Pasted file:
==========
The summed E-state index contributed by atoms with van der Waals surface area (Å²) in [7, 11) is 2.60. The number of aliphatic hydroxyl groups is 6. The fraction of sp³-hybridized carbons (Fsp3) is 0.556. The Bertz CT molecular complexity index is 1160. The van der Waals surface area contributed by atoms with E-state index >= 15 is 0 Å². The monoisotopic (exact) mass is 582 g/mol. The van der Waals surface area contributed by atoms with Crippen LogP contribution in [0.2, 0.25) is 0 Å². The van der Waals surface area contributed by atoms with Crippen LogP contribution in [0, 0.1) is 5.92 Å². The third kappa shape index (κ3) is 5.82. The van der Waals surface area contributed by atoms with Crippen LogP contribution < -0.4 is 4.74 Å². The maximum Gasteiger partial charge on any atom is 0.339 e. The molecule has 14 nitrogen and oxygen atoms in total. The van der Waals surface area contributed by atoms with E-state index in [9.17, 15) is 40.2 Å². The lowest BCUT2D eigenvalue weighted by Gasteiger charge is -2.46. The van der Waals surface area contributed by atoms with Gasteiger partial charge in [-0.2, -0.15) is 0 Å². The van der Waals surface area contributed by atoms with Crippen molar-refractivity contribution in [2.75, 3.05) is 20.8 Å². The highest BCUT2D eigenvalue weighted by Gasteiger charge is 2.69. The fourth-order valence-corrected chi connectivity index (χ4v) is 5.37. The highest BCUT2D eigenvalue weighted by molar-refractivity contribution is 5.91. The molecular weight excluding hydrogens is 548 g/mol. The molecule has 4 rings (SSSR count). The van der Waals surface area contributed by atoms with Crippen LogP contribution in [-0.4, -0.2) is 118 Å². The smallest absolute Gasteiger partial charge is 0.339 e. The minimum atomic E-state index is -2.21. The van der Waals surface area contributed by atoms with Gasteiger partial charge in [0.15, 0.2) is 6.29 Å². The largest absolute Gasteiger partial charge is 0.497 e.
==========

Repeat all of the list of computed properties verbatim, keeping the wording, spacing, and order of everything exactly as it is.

The summed E-state index contributed by atoms with van der Waals surface area (Å²) in [7, 11) is 2.60. The number of aliphatic hydroxyl groups is 6. The fraction of sp³-hybridized carbons (Fsp3) is 0.556. The Bertz CT molecular complexity index is 1160. The van der Waals surface area contributed by atoms with E-state index >= 15 is 0 Å². The monoisotopic (exact) mass is 582 g/mol. The van der Waals surface area contributed by atoms with Crippen LogP contribution in [0.2, 0.25) is 0 Å². The van der Waals surface area contributed by atoms with Crippen LogP contribution in [0, 0.1) is 5.92 Å². The third kappa shape index (κ3) is 5.82. The van der Waals surface area contributed by atoms with Crippen LogP contribution < -0.4 is 4.74 Å². The maximum Gasteiger partial charge on any atom is 0.339 e. The molecule has 14 nitrogen and oxygen atoms in total. The van der Waals surface area contributed by atoms with E-state index in [9.17, 15) is 40.2 Å². The lowest BCUT2D eigenvalue weighted by Gasteiger charge is -2.46. The van der Waals surface area contributed by atoms with Gasteiger partial charge in [-0.2, -0.15) is 0 Å². The van der Waals surface area contributed by atoms with Crippen molar-refractivity contribution in [2.75, 3.05) is 20.8 Å². The highest BCUT2D eigenvalue weighted by Gasteiger charge is 2.69. The fourth-order valence-corrected chi connectivity index (χ4v) is 5.37. The highest BCUT2D eigenvalue weighted by molar-refractivity contribution is 5.91. The molecular weight excluding hydrogens is 548 g/mol. The molecule has 4 rings (SSSR count). The van der Waals surface area contributed by atoms with Crippen LogP contribution in [-0.4, -0.2) is 118 Å². The smallest absolute Gasteiger partial charge is 0.339 e. The minimum atomic E-state index is -2.21. The van der Waals surface area contributed by atoms with Gasteiger partial charge in [0.15, 0.2) is 6.29 Å². The largest absolute Gasteiger partial charge is 0.497 e.